Just Sing It CEO Shares 3 Key Metrics for Mobile Game Developers

Guest post by Alec Andronikov, CEO of Just Sing It

Just Sing It is a gamified karaoke app that allows users to sing and share their favorite songs, guess songs with other game players, and earn rewards. Singers can rise through the rankings and fans can follow and interact with their favorite singers right in the app.

We first launched Just Sing It with a simple goal in mind: creating a fun, social, experience for our users. When Just Sing It hit #1 in the Music category of the App Store just two weeks after we launched out of beta, we knew we’d succeeded! We also knew we couldn’t stop there...

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Just Sing It users can browse other user's profiles and listen to the songs they've recorded.

The mobile gaming market is extremely competitive. To win in the competition for users’ limited screen time, it’s not only important to have a winning concept, but to constantly improve upon it by updating current features and adding new ones to keep users coming back. To do this well, it’s important to have a deep understanding of how users are interacting with your app and what features are getting them excited.

When we first launched, we were using a basic analytics platform but soon realized it wasn’t giving us all the answers we needed. We could track how many users were completing games within the app, but from a product perspective, it was more valuable for us to learn about users who didn’t complete a game—where were they dropping off and what were they doing next?

We switched to Localytics because it gave us the ability to track user flows and session metrics that we didn’t have with our previous analytics solution. Since then, Localytics has become an indispensable tool for our product team. In particular, three metrics we use in Localytics have been key to our success as a mobile game:


1. Funnel Conversion

Localytics gives us the ability not just to count the number of times users complete an event in the app, but to track users across a succession of events and analyze what they are doing at every step.

In Localytics, we’ve created funnels for several processes in the app, including user registration and game play. By looking at these funnel metrics, rather than at conversion rate alone, we are able to pinpoint exactly where and why users who don’t complete the conversion event are dropping off. Our product team uses this information to iterate on the process and user interface at those critical junctures, and measure the outcome of these iterations.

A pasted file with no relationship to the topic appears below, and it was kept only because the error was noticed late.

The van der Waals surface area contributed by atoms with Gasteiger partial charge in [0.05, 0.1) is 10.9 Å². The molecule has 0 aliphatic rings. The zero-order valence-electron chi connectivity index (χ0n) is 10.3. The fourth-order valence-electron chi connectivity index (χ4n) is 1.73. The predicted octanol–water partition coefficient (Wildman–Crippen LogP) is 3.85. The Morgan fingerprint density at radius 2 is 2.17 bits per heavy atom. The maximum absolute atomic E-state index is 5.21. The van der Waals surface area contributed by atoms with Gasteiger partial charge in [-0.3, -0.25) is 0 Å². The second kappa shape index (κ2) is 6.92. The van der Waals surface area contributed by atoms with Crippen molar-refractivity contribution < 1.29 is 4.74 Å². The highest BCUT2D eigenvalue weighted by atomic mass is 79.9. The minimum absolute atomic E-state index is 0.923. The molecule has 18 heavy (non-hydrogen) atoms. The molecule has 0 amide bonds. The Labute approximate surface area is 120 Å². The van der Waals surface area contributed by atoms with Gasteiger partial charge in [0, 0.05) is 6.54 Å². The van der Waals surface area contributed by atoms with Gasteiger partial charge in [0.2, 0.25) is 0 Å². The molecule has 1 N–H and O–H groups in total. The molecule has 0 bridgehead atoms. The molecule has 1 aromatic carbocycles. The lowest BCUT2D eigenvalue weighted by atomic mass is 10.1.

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Any call to action, like the "Request Diamonds" and "Buy Diamonds" buttons in the screenshot above, can be tagged as an event and tracked as part of a funnel.

In one funnel, we noticed that users who started a game by listening to another user’s recording would stay with the game through guessing the song, but often dropped off when prompted to “sing back”—record a song of their own for the other user to guess. Our product team released a new version of the game flow to make “singing back” optional, and as a result, saw users playing the game much longer and guessing more songs.


2. Session Length

Our goal is to create a game so engaging that users don’t want to put it down. Session length is one of the best measures of our progress towards that goal. Longer session lengths usually indicate that users are spending more time per game, playing more games per session, or both.

Using Localytics data, including funnel analysis as described above, our product team has made changes to the flow of the game which resulted in 100% growth in average session length.


3. Cohort Retention

We face stiff competition from new games every day. That’s why we’re constantly working to evolve and improve upon Just Sing It by adding new songs, new functionality, and new features to keep users engaged and excited to play.

Measuring retention shows us how well we’re doing our job of keeping users interested. The ability we have in Localytics to track retention by daily, weekly, and monthly cohort, and by segments, helps us see which updates are having the greatest impact on retention. For example, if we released an update to the app in March, and the user cohort that month retained at a significantly higher rate than cohorts before the update, we would consider the update a success.


Parting Thoughts

Creating a successful mobile game takes more than a good idea. From our experience, we’ve found that understanding user flows, as well as engagement and retention metrics, is key to winning in this competitive vertical.

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